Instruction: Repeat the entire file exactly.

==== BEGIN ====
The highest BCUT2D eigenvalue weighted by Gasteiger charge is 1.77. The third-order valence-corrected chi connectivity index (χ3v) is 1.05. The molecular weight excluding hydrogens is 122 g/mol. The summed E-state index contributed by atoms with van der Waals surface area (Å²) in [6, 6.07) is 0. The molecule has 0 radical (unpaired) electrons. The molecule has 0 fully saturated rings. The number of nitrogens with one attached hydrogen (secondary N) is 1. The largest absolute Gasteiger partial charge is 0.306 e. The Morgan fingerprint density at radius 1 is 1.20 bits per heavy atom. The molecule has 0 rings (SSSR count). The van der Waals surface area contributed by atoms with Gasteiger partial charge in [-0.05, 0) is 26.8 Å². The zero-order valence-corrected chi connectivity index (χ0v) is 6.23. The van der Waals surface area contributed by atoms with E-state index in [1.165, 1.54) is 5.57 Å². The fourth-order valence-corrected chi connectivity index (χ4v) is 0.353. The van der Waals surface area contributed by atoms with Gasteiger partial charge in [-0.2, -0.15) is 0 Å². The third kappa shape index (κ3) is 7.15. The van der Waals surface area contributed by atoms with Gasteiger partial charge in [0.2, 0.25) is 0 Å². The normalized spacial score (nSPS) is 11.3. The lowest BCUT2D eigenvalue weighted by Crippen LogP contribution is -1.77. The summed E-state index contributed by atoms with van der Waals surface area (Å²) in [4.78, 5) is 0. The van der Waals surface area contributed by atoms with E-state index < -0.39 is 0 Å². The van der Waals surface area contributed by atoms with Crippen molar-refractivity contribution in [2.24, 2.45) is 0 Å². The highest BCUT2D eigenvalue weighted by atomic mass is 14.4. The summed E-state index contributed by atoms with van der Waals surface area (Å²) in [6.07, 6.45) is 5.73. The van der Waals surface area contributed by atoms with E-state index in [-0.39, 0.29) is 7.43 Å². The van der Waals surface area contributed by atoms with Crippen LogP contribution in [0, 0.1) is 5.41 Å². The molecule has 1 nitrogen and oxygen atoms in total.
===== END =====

The highest BCUT2D eigenvalue weighted by Gasteiger charge is 1.77. The third-order valence-corrected chi connectivity index (χ3v) is 1.05. The molecular weight excluding hydrogens is 122 g/mol. The summed E-state index contributed by atoms with van der Waals surface area (Å²) in [6, 6.07) is 0. The molecule has 0 radical (unpaired) electrons. The molecule has 0 fully saturated rings. The number of nitrogens with one attached hydrogen (secondary N) is 1. The largest absolute Gasteiger partial charge is 0.306 e. The Morgan fingerprint density at radius 1 is 1.20 bits per heavy atom. The molecule has 0 rings (SSSR count). The van der Waals surface area contributed by atoms with Gasteiger partial charge in [-0.05, 0) is 26.8 Å². The zero-order valence-corrected chi connectivity index (χ0v) is 6.23. The van der Waals surface area contributed by atoms with E-state index in [1.165, 1.54) is 5.57 Å². The fourth-order valence-corrected chi connectivity index (χ4v) is 0.353. The van der Waals surface area contributed by atoms with Gasteiger partial charge in [-0.2, -0.15) is 0 Å². The third kappa shape index (κ3) is 7.15. The van der Waals surface area contributed by atoms with Gasteiger partial charge in [0.2, 0.25) is 0 Å². The normalized spacial score (nSPS) is 11.3. The lowest BCUT2D eigenvalue weighted by Crippen LogP contribution is -1.77. The summed E-state index contributed by atoms with van der Waals surface area (Å²) in [4.78, 5) is 0. The van der Waals surface area contributed by atoms with E-state index < -0.39 is 0 Å². The van der Waals surface area contributed by atoms with Crippen molar-refractivity contribution in [2.24, 2.45) is 0 Å². The highest BCUT2D eigenvalue weighted by atomic mass is 14.4. The summed E-state index contributed by atoms with van der Waals surface area (Å²) in [6.07, 6.45) is 5.73. The van der Waals surface area contributed by atoms with E-state index in [-0.39, 0.29) is 7.43 Å². The van der Waals surface area contributed by atoms with Crippen LogP contribution in [0, 0.1) is 5.41 Å². The molecule has 1 nitrogen and oxygen atoms in total.